4 medium cloves garlic, minced
1 teaspoon hot red pepper flakes (This will make it pretty spicy. I like it that way, but use ½ teaspoon if you prefer things milder.)
1 teaspoon salt
1 pound linguine or other long, thin pasta

1. Start by putting 4 quarts of salted water in a pot on the stove over high heat for cooking the pasta.

2. While the water is heating, set a large, deep, heavy skillet (use one that has a lid—you’ll need that later) over medium heat and put 1 tablespoon olive oil in it to heat. When the oil is warm, add the bread crumbs and stir to coat them. Cook them until they're crispy and golden brown (be careful not to let them burn). Yum. While they're cooking, mix the parsley and the cheese in a small bowl. When the bread crumbs are done, add them to the bowl.

3. When the water starts boiling, add the linguine and cook until al dente.

4. Return the skillet to the burner, keeping the heat on medium, and add the remaining 4 tablespoons olive oil. When it's warm, add the garlic and red pepper flakes, sautéing them until the garlic is deeply colored but not browned or burned, about 3 minutes. Add the spinach and salt to the skillet. Toss several times to coat the leaves with the oil, then cover the pot and cook (removing the lid occasionally to stir) until the spinach has wilted, about 5 minutes.

5. Before draining the pasta, scoop out ½ cup of the starchy pasta water and set it aside. Then drain the pasta and dump it in the pan with the spinach. Add the toasted bread crumb mixture and several tablespoons of the pasta water, and toss everything together until well mixed (you can add more pasta water as needed if the pasta seems too dry). Sprinkle each serving with black pepper and additional Parmesan if desired.

Serves: 6
Time: Jack says 25 minutes, but it seemed to be more like 30-40 for me.

Wednesday, August 11, 2004


This is from the same unknown fish cookbook as Salmon Roasted in Garlic Butter. I didn’t like it quite as well, but it was tasty and easy enough. It wasn’t as flavorful as I expected, but we had better salmon than usual (and even pre-skinned for my convenience—thank you, Trader Joe’s; you’ve almost redeemed yourself for the Stupid Coconut Milk), and that made up for it. Granted, we were rushing to make an 8:30 showing of The Village, so I may have slightly neglected the “slow” part of “slow-fried” and perhaps did not get the full experience. But I’d be perfectly willing to make this again—it’s just not going to win the My Favorite Salmon Recipe beauty pageant.

By the way, I made a half recipe. We had it with some salad. The salad, for some reason, had some parsley and dill in it along with the usual greens, leading me to suspect I’d somehow sprinkled herbs into the salad bowls while preparing the salmon. But then we started finding pieces of cilantro. At last I looked at the salad bag, and, sure enough, it was “Herb Salad” and not my usual “Spring Mix.” Um, gee, thanks, Trader Joe’s. That was an interesting taste experiment, but not one I’d seek out. Maybe you’re not completely forgiven yet.

Postscript, December 2009: I never made this again. Even this writeup sounds pretty meh in retrospect.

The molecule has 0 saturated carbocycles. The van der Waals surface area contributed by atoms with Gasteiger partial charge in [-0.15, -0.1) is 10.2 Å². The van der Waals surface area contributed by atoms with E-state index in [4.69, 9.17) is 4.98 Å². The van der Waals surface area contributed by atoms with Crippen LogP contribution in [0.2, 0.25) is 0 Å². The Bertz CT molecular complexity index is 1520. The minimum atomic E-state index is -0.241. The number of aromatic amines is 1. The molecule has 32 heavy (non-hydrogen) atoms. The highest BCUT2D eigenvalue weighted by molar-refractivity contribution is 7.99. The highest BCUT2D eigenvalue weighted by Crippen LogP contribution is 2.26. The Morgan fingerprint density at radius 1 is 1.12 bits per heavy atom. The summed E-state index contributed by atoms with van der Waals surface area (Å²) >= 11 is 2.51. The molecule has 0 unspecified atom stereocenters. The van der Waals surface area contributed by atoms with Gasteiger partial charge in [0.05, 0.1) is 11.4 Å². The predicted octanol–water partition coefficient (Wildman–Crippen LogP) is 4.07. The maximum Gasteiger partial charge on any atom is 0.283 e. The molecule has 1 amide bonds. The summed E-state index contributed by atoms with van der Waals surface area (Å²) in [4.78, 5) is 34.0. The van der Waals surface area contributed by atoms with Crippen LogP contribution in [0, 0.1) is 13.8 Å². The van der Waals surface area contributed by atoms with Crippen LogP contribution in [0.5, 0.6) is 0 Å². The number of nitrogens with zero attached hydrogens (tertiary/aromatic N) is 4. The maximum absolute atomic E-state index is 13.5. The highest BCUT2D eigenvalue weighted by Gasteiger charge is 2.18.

1½ pounds center-cut salmon fillet, skinned and cut crosswise into 4 portions
2 tablespoons olive oil
1/3 cup finely chopped fresh parsley (use Italian parsley if you can; it’s more flavorful)
2 tablespoons minced fresh dill
1 teaspoon minced fresh thyme leaves
salt and pepper to taste

1. Combine the parsley, dill, and thyme in a small bowl.

2. Put the salmon on a cutting board (the recipe suggests “a platter,” but why dirty one?) and rub it all over with 1 tablespoon (total) of olive oil. Coat the salmon on all sides with the herb mixture. The recipe points out that the salmon can now be cooked immediately, or kept covered and refrigerated for up to 8 hours.

3. When ready to cook, heat the remaining tablespoon of olive oil in a large nonstick skillet over moderately low heat. While it's heating, season the salmon generously all over with salt and pepper. Then put the salmon in the skillet and cook it 8-10 minutes on each side, or until slightly crispy and just cooked through.

Serves: 4
Time: 30 minutes


Since the tomatoes we’ve been getting from the farmers’ market are so perfect right now, I wanted to make a recipe that showcased them, so on Monday I dove into the good old Pasta e Verdura and gave this one a try. It’s kind of a common-sense recipe; I feel like I could have made some pesto and put it on pasta with some tomatoes on my own, but then of course I never did, so maybe I shouldn’t go dissing Jack Bishop. This may not have given me any new taste sensations, but it was fresh, tasty, easy, and extremely quick—perfect for a hot day. Plus, I like making food that’s bright green.

FYI, I noticed Jack’s directions can often be streamlined a lot. He wanted me to cut up all the tomatoes, put them in a large bowl, make the pesto, put in a smaller bowl, mix cheese into it, and then put the pesto in the larger bowl with the tomatoes. Not only does this get the cutting board all wet and tomatoey before I need to use it for the garlic and basil, but it employs a totally unnecessary extra bowl. Maybe Jack has an intern who washes his dishes for him, but I just have A. So instead I worked on the pesto first.